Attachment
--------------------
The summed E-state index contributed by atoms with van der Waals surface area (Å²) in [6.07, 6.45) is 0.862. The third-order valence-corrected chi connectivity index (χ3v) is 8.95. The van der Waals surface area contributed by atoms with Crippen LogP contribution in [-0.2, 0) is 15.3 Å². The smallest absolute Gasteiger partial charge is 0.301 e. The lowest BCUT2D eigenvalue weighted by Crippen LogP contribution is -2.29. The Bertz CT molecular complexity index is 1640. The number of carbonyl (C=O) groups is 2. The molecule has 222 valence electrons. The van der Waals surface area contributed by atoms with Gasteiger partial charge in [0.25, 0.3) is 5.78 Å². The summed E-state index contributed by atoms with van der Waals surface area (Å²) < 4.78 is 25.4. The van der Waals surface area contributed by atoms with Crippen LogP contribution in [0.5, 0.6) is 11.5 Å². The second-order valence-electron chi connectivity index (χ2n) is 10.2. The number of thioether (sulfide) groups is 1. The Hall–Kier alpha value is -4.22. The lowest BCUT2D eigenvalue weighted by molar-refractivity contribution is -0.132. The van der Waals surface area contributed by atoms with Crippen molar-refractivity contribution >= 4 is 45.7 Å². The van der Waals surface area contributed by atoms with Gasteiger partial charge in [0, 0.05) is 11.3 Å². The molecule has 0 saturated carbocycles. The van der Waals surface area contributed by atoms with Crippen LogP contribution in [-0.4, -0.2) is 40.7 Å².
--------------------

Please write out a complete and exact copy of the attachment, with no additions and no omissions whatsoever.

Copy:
The summed E-state index contributed by atoms with van der Waals surface area (Å²) in [6.07, 6.45) is 0.862. The third-order valence-corrected chi connectivity index (χ3v) is 8.95. The van der Waals surface area contributed by atoms with Crippen LogP contribution in [-0.2, 0) is 15.3 Å². The smallest absolute Gasteiger partial charge is 0.301 e. The lowest BCUT2D eigenvalue weighted by Crippen LogP contribution is -2.29. The Bertz CT molecular complexity index is 1640. The number of carbonyl (C=O) groups is 2. The molecule has 222 valence electrons. The van der Waals surface area contributed by atoms with Gasteiger partial charge in [0.25, 0.3) is 5.78 Å². The summed E-state index contributed by atoms with van der Waals surface area (Å²) < 4.78 is 25.4. The van der Waals surface area contributed by atoms with Crippen LogP contribution in [0.5, 0.6) is 11.5 Å². The second-order valence-electron chi connectivity index (χ2n) is 10.2. The number of thioether (sulfide) groups is 1. The Hall–Kier alpha value is -4.22. The lowest BCUT2D eigenvalue weighted by molar-refractivity contribution is -0.132. The van der Waals surface area contributed by atoms with Crippen molar-refractivity contribution >= 4 is 45.7 Å². The van der Waals surface area contributed by atoms with Gasteiger partial charge in [0, 0.05) is 11.3 Å². The molecule has 0 saturated carbocycles. The van der Waals surface area contributed by atoms with Crippen LogP contribution in [-0.4, -0.2) is 40.7 Å².